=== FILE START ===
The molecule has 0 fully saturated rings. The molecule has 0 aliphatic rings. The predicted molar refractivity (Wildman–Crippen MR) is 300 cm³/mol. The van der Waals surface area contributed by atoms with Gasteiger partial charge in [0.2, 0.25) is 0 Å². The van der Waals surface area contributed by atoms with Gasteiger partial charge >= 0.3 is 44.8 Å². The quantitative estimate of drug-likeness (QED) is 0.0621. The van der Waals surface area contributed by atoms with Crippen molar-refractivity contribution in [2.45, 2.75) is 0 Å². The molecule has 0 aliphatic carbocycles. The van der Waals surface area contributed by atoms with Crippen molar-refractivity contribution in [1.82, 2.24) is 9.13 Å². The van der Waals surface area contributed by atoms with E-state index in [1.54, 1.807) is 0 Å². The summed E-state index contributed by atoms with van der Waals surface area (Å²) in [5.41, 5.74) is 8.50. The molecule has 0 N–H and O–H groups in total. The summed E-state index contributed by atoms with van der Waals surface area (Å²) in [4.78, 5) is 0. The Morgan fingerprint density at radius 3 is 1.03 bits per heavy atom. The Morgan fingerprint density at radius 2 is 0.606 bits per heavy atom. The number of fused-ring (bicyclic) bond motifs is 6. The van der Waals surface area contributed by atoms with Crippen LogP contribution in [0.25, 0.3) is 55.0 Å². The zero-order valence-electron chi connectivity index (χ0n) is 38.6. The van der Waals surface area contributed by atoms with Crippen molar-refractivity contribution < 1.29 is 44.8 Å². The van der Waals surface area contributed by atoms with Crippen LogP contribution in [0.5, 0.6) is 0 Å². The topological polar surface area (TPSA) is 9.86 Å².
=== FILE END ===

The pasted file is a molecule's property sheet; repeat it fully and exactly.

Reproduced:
The molecule has 0 fully saturated rings. The molecule has 0 aliphatic rings. The predicted molar refractivity (Wildman–Crippen MR) is 300 cm³/mol. The van der Waals surface area contributed by atoms with Gasteiger partial charge in [0.2, 0.25) is 0 Å². The van der Waals surface area contributed by atoms with Gasteiger partial charge >= 0.3 is 44.8 Å². The quantitative estimate of drug-likeness (QED) is 0.0621. The van der Waals surface area contributed by atoms with Crippen molar-refractivity contribution in [2.45, 2.75) is 0 Å². The molecule has 0 aliphatic carbocycles. The van der Waals surface area contributed by atoms with Crippen molar-refractivity contribution in [1.82, 2.24) is 9.13 Å². The van der Waals surface area contributed by atoms with E-state index in [1.54, 1.807) is 0 Å². The summed E-state index contributed by atoms with van der Waals surface area (Å²) in [5.41, 5.74) is 8.50. The molecule has 0 N–H and O–H groups in total. The summed E-state index contributed by atoms with van der Waals surface area (Å²) in [4.78, 5) is 0. The Morgan fingerprint density at radius 3 is 1.03 bits per heavy atom. The Morgan fingerprint density at radius 2 is 0.606 bits per heavy atom. The number of fused-ring (bicyclic) bond motifs is 6. The van der Waals surface area contributed by atoms with Crippen LogP contribution in [0.25, 0.3) is 55.0 Å². The zero-order valence-electron chi connectivity index (χ0n) is 38.6. The van der Waals surface area contributed by atoms with Crippen molar-refractivity contribution < 1.29 is 44.8 Å². The van der Waals surface area contributed by atoms with Crippen LogP contribution in [0.5, 0.6) is 0 Å². The topological polar surface area (TPSA) is 9.86 Å².